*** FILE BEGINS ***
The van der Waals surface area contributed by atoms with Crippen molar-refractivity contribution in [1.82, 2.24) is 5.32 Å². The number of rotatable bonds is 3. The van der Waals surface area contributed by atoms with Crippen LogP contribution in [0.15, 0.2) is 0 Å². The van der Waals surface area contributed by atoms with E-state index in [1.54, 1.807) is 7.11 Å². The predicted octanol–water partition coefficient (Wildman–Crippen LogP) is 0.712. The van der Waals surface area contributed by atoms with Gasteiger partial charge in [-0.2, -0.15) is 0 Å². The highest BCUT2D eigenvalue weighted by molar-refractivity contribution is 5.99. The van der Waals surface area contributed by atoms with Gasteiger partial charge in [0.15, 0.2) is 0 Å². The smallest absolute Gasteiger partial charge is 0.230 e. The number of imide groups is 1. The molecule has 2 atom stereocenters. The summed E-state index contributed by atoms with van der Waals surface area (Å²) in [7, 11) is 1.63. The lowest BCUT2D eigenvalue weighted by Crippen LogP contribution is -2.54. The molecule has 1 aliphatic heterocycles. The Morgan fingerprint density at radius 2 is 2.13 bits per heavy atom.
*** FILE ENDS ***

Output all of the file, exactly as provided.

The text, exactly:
The van der Waals surface area contributed by atoms with Crippen molar-refractivity contribution in [1.82, 2.24) is 5.32 Å². The number of rotatable bonds is 3. The van der Waals surface area contributed by atoms with Crippen LogP contribution in [0.15, 0.2) is 0 Å². The van der Waals surface area contributed by atoms with E-state index in [1.54, 1.807) is 7.11 Å². The predicted octanol–water partition coefficient (Wildman–Crippen LogP) is 0.712. The van der Waals surface area contributed by atoms with Gasteiger partial charge in [-0.2, -0.15) is 0 Å². The highest BCUT2D eigenvalue weighted by molar-refractivity contribution is 5.99. The van der Waals surface area contributed by atoms with Gasteiger partial charge in [0.15, 0.2) is 0 Å². The smallest absolute Gasteiger partial charge is 0.230 e. The number of imide groups is 1. The molecule has 2 atom stereocenters. The summed E-state index contributed by atoms with van der Waals surface area (Å²) in [7, 11) is 1.63. The lowest BCUT2D eigenvalue weighted by Crippen LogP contribution is -2.54. The molecule has 1 aliphatic heterocycles. The Morgan fingerprint density at radius 2 is 2.13 bits per heavy atom.